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Help for the Homeless: Students Take Action
Help for the Homeless: Students Take Action
Posted on 01/11/2019
Koontz Intermediate students are making a difference for those in need.By: Benjamin Rickert, Communications Dept.

As the cold weather sets in, being homeless in Western North Carolina gets even harder. After seeing the struggles firsthand on city streets, students at Koontz Intermediate wanted to make a difference. The fifth- and sixth-grade members of their school’s National Junior Honors Society (NJHS) set out to collect helpful items from their neighbors, teachers, and families. The donations were then brought together after school on a Friday and sorted into care packages. The idea was to distribute them to those in need during the winter months.

Ms. Parker's class poses with their completed care packages.“Everyone wants to help around the holidays, but this isn’t just a holiday thing,” said teacher and NJHS sponsor Ms. DeLana Parker.

Parker noted that her students have a history of getting involved and organizing volunteer opportunities throughout the year. For example, the group plans to host Eblen Charities at their school next month to learn more about other ways to meet needs in the community. These efforts also support the NJHS student pledge to "encourage high standards of scholarship, leadership, service, character and citizenship."

As sixth grade NJHS president Caden Thomas put toothpaste and a tooth brush into a ziploc bag, he talked about his own motivation.

“Some people don’t get what we get,” he said. “We’re just being kind.”

Each care package included a combination of toiletries and personal items, winter clothing, and snacks. The bags even came complete with an artful hand-written note! Students put their creativity to work in creating the colorful greeting cards, each designed to encourage the reader and share the message that people matter.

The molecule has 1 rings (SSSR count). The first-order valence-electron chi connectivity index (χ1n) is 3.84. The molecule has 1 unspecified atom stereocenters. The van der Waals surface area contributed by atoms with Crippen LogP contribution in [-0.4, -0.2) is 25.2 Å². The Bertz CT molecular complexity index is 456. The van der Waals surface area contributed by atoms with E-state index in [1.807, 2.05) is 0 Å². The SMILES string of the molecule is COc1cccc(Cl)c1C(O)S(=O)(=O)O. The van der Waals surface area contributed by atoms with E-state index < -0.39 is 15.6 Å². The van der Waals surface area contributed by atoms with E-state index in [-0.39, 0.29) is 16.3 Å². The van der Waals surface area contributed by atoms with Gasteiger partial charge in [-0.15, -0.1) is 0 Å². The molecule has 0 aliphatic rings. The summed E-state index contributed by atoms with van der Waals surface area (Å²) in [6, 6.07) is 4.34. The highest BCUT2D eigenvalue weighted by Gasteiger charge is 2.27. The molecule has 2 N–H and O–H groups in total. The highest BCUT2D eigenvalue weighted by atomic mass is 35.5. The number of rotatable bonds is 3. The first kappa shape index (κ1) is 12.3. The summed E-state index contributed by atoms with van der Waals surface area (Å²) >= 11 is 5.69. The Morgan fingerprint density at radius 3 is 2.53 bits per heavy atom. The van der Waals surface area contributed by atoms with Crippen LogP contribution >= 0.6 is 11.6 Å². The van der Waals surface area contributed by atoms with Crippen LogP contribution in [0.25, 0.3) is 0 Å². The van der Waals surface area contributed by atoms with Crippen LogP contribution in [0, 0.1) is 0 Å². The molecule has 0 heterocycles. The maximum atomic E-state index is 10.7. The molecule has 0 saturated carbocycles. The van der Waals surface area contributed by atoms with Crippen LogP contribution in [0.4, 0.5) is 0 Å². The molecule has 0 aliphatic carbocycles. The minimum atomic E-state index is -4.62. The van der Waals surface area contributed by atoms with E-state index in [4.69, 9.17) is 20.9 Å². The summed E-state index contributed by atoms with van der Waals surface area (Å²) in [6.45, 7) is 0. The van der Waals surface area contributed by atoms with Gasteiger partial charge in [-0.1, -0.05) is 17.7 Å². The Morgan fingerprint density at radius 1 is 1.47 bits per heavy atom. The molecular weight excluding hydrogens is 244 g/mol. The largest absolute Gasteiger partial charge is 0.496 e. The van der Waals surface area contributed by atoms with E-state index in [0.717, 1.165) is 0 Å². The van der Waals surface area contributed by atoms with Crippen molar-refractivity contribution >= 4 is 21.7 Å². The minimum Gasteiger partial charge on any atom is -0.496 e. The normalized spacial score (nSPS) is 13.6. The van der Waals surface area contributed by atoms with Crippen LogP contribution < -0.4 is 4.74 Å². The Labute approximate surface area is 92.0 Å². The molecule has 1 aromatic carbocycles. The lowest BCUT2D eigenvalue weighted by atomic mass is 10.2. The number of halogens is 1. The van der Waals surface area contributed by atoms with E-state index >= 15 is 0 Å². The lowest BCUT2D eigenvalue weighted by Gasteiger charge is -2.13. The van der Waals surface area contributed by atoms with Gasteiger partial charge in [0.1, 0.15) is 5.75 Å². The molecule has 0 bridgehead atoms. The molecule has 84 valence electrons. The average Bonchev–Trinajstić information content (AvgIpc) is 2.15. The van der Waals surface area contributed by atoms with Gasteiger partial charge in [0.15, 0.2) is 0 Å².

Elsie creates hand-written notes to include in each care package.“You are amazing,” read one note.

“Friends are the best, so you are the best to someone else,” read another.

Elsie Nast was one student hard at work writing notes and placing them in bags. She held one up for Ms. Parker to read and the two smiled together. Elsie planned to be part of delivering the completed bags, and was looking forward to that moment.

“I know I’m going to remember seeing the expression on people’s faces when they receive these bags,” she said.

    Buncombe County Schools is in the process of reviewing its website to ensure compliance with Section 504 of the Rehabilitation Act and Title II of the Americans with Disabilities Act. Buncombe County Schools does not discriminate on the basis of sex in its education programs or activities and is required by Title IX of the Education Amendments Act of 1972 and federal regulations to not discriminate in such a manner. This requirement extends to admission and employment. Inquiries about the application of Title IX and its implementing federal regulations may be referred to the Title IX Coordinator and/or the Assistant Secretary for Civil Rights in the Office for Civil Rights at the U.S. Department of Education. The Title IX Coordinator's contact information is: Shanon Martin,, 828-255-5918, 175 Bingham Road, Asheville, NC 28806.

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